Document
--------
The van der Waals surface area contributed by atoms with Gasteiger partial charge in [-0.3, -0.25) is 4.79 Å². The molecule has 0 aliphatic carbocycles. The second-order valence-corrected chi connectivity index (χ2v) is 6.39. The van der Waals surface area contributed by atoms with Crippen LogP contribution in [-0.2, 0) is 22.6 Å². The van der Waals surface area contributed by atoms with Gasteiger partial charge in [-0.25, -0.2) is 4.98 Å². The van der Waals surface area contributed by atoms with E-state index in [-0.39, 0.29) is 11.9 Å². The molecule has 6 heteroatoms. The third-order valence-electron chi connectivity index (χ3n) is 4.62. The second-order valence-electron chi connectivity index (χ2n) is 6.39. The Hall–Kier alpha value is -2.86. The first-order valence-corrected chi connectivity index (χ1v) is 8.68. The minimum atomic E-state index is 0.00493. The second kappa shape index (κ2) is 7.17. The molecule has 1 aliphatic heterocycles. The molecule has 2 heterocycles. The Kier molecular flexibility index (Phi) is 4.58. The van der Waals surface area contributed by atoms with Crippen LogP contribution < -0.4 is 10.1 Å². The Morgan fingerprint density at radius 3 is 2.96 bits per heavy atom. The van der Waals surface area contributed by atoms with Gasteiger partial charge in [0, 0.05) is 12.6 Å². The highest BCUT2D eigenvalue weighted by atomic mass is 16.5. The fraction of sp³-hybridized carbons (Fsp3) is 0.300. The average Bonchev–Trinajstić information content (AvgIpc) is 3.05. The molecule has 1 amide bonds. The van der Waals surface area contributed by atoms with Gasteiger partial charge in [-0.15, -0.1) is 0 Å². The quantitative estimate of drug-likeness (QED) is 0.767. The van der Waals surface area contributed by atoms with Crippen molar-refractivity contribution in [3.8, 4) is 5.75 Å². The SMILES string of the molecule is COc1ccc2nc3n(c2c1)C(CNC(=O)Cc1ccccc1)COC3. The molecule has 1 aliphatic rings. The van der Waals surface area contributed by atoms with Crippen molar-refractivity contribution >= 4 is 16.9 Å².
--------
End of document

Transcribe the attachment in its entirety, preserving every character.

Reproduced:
The van der Waals surface area contributed by atoms with Gasteiger partial charge in [-0.3, -0.25) is 4.79 Å². The molecule has 0 aliphatic carbocycles. The second-order valence-corrected chi connectivity index (χ2v) is 6.39. The van der Waals surface area contributed by atoms with Crippen LogP contribution in [-0.2, 0) is 22.6 Å². The van der Waals surface area contributed by atoms with Gasteiger partial charge in [-0.25, -0.2) is 4.98 Å². The van der Waals surface area contributed by atoms with E-state index in [-0.39, 0.29) is 11.9 Å². The molecule has 6 heteroatoms. The third-order valence-electron chi connectivity index (χ3n) is 4.62. The second-order valence-electron chi connectivity index (χ2n) is 6.39. The Hall–Kier alpha value is -2.86. The first-order valence-corrected chi connectivity index (χ1v) is 8.68. The minimum atomic E-state index is 0.00493. The second kappa shape index (κ2) is 7.17. The molecule has 1 aliphatic heterocycles. The molecule has 2 heterocycles. The Kier molecular flexibility index (Phi) is 4.58. The van der Waals surface area contributed by atoms with Crippen LogP contribution < -0.4 is 10.1 Å². The Morgan fingerprint density at radius 3 is 2.96 bits per heavy atom. The van der Waals surface area contributed by atoms with Gasteiger partial charge in [0, 0.05) is 12.6 Å². The highest BCUT2D eigenvalue weighted by atomic mass is 16.5. The fraction of sp³-hybridized carbons (Fsp3) is 0.300. The average Bonchev–Trinajstić information content (AvgIpc) is 3.05. The molecule has 1 amide bonds. The van der Waals surface area contributed by atoms with Gasteiger partial charge in [-0.15, -0.1) is 0 Å². The quantitative estimate of drug-likeness (QED) is 0.767. The van der Waals surface area contributed by atoms with Crippen molar-refractivity contribution in [3.8, 4) is 5.75 Å². The SMILES string of the molecule is COc1ccc2nc3n(c2c1)C(CNC(=O)Cc1ccccc1)COC3. The molecule has 1 aliphatic rings. The van der Waals surface area contributed by atoms with Crippen molar-refractivity contribution >= 4 is 16.9 Å².